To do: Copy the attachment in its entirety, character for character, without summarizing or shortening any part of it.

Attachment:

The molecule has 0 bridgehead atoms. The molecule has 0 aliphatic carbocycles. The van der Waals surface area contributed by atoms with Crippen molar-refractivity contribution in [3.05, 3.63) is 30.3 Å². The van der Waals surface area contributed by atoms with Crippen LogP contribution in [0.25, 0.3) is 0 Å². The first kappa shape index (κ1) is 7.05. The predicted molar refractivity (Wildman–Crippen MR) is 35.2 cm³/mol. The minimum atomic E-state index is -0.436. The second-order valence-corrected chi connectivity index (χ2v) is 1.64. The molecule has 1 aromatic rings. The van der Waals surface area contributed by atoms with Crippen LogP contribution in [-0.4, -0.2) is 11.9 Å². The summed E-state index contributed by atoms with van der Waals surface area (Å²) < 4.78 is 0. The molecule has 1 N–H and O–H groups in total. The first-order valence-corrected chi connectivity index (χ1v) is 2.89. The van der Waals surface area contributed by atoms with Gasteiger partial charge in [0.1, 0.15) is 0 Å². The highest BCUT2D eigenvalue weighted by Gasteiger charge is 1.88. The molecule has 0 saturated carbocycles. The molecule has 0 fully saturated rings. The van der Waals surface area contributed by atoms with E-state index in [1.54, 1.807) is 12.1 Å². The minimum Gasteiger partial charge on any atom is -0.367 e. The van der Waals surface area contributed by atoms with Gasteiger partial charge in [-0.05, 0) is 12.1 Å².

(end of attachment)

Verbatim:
The molecule has 0 bridgehead atoms. The molecule has 0 aliphatic carbocycles. The van der Waals surface area contributed by atoms with Crippen molar-refractivity contribution in [3.05, 3.63) is 30.3 Å². The van der Waals surface area contributed by atoms with Crippen LogP contribution in [0.25, 0.3) is 0 Å². The first kappa shape index (κ1) is 7.05. The predicted molar refractivity (Wildman–Crippen MR) is 35.2 cm³/mol. The minimum atomic E-state index is -0.436. The second-order valence-corrected chi connectivity index (χ2v) is 1.64. The molecule has 1 aromatic rings. The van der Waals surface area contributed by atoms with Crippen LogP contribution in [-0.4, -0.2) is 11.9 Å². The summed E-state index contributed by atoms with van der Waals surface area (Å²) < 4.78 is 0. The molecule has 1 N–H and O–H groups in total. The first-order valence-corrected chi connectivity index (χ1v) is 2.89. The van der Waals surface area contributed by atoms with Gasteiger partial charge in [0.1, 0.15) is 0 Å². The highest BCUT2D eigenvalue weighted by Gasteiger charge is 1.88. The molecule has 0 saturated carbocycles. The molecule has 0 fully saturated rings. The van der Waals surface area contributed by atoms with E-state index in [1.54, 1.807) is 12.1 Å². The minimum Gasteiger partial charge on any atom is -0.367 e. The van der Waals surface area contributed by atoms with Gasteiger partial charge in [-0.05, 0) is 12.1 Å².